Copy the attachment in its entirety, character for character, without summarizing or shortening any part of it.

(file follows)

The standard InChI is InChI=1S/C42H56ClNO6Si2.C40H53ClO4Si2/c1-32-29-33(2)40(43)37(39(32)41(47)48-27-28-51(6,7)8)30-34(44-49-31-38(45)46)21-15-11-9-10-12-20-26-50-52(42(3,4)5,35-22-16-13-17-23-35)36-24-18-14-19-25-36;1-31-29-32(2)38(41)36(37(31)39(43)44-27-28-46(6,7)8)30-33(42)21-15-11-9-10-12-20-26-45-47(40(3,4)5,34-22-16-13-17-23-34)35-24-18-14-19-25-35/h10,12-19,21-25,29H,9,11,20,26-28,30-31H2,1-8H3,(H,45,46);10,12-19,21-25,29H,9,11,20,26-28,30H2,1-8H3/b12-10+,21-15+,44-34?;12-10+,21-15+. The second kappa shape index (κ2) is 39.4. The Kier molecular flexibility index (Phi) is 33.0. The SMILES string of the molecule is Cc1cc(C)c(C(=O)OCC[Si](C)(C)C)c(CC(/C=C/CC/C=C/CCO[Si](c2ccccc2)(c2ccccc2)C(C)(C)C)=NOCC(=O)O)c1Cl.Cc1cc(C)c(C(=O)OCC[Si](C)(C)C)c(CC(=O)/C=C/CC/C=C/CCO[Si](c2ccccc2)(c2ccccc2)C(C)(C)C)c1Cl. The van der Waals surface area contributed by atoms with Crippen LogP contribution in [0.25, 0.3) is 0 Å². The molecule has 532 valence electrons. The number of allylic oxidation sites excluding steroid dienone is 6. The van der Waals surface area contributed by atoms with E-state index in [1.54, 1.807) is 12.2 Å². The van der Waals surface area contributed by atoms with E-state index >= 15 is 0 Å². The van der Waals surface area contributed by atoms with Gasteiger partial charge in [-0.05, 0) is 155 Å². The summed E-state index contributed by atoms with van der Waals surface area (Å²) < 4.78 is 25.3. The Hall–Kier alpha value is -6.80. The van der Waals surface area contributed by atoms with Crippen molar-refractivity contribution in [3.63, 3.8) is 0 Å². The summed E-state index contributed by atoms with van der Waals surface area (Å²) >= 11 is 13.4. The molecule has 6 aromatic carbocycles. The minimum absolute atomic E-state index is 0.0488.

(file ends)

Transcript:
The standard InChI is InChI=1S/C42H56ClNO6Si2.C40H53ClO4Si2/c1-32-29-33(2)40(43)37(39(32)41(47)48-27-28-51(6,7)8)30-34(44-49-31-38(45)46)21-15-11-9-10-12-20-26-50-52(42(3,4)5,35-22-16-13-17-23-35)36-24-18-14-19-25-36;1-31-29-32(2)38(41)36(37(31)39(43)44-27-28-46(6,7)8)30-33(42)21-15-11-9-10-12-20-26-45-47(40(3,4)5,34-22-16-13-17-23-34)35-24-18-14-19-25-35/h10,12-19,21-25,29H,9,11,20,26-28,30-31H2,1-8H3,(H,45,46);10,12-19,21-25,29H,9,11,20,26-28,30H2,1-8H3/b12-10+,21-15+,44-34?;12-10+,21-15+. The second kappa shape index (κ2) is 39.4. The Kier molecular flexibility index (Phi) is 33.0. The SMILES string of the molecule is Cc1cc(C)c(C(=O)OCC[Si](C)(C)C)c(CC(/C=C/CC/C=C/CCO[Si](c2ccccc2)(c2ccccc2)C(C)(C)C)=NOCC(=O)O)c1Cl.Cc1cc(C)c(C(=O)OCC[Si](C)(C)C)c(CC(=O)/C=C/CC/C=C/CCO[Si](c2ccccc2)(c2ccccc2)C(C)(C)C)c1Cl. The van der Waals surface area contributed by atoms with Crippen LogP contribution in [0.25, 0.3) is 0 Å². The molecule has 532 valence electrons. The number of allylic oxidation sites excluding steroid dienone is 6. The van der Waals surface area contributed by atoms with E-state index in [1.54, 1.807) is 12.2 Å². The van der Waals surface area contributed by atoms with E-state index >= 15 is 0 Å². The van der Waals surface area contributed by atoms with Gasteiger partial charge in [-0.05, 0) is 155 Å². The summed E-state index contributed by atoms with van der Waals surface area (Å²) < 4.78 is 25.3. The Hall–Kier alpha value is -6.80. The van der Waals surface area contributed by atoms with Crippen molar-refractivity contribution in [3.63, 3.8) is 0 Å². The summed E-state index contributed by atoms with van der Waals surface area (Å²) >= 11 is 13.4. The molecule has 6 aromatic carbocycles. The minimum absolute atomic E-state index is 0.0488.